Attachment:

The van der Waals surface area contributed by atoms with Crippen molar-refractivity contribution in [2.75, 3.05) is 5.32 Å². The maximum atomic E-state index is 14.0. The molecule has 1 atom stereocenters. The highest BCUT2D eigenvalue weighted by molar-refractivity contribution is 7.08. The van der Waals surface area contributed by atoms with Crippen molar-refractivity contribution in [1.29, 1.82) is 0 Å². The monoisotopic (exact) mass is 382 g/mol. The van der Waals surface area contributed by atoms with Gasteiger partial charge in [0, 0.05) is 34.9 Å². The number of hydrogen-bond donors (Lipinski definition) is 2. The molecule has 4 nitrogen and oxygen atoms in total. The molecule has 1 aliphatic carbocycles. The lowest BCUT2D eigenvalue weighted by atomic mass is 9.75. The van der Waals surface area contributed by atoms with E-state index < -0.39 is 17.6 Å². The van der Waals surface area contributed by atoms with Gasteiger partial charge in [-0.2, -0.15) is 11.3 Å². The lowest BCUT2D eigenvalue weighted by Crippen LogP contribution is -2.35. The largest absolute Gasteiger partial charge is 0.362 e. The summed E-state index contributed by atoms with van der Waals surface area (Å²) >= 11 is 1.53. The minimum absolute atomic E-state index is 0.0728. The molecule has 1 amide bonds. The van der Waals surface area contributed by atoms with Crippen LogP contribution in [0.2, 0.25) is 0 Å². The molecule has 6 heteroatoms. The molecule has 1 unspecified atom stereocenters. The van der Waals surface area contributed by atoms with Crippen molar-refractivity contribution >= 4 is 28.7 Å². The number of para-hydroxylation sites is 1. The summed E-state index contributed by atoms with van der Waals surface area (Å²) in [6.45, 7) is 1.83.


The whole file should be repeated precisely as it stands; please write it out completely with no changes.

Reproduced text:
The van der Waals surface area contributed by atoms with Crippen molar-refractivity contribution in [2.75, 3.05) is 5.32 Å². The maximum atomic E-state index is 14.0. The molecule has 1 atom stereocenters. The highest BCUT2D eigenvalue weighted by molar-refractivity contribution is 7.08. The van der Waals surface area contributed by atoms with Crippen molar-refractivity contribution in [1.29, 1.82) is 0 Å². The monoisotopic (exact) mass is 382 g/mol. The van der Waals surface area contributed by atoms with Gasteiger partial charge in [0, 0.05) is 34.9 Å². The number of hydrogen-bond donors (Lipinski definition) is 2. The molecule has 4 nitrogen and oxygen atoms in total. The molecule has 1 aliphatic carbocycles. The lowest BCUT2D eigenvalue weighted by atomic mass is 9.75. The van der Waals surface area contributed by atoms with E-state index < -0.39 is 17.6 Å². The van der Waals surface area contributed by atoms with Gasteiger partial charge in [-0.2, -0.15) is 11.3 Å². The lowest BCUT2D eigenvalue weighted by Crippen LogP contribution is -2.35. The largest absolute Gasteiger partial charge is 0.362 e. The summed E-state index contributed by atoms with van der Waals surface area (Å²) >= 11 is 1.53. The minimum absolute atomic E-state index is 0.0728. The molecule has 1 amide bonds. The van der Waals surface area contributed by atoms with Crippen LogP contribution in [0.2, 0.25) is 0 Å². The molecule has 6 heteroatoms. The molecule has 1 unspecified atom stereocenters. The van der Waals surface area contributed by atoms with Crippen molar-refractivity contribution >= 4 is 28.7 Å². The number of para-hydroxylation sites is 1. The summed E-state index contributed by atoms with van der Waals surface area (Å²) in [6.45, 7) is 1.83.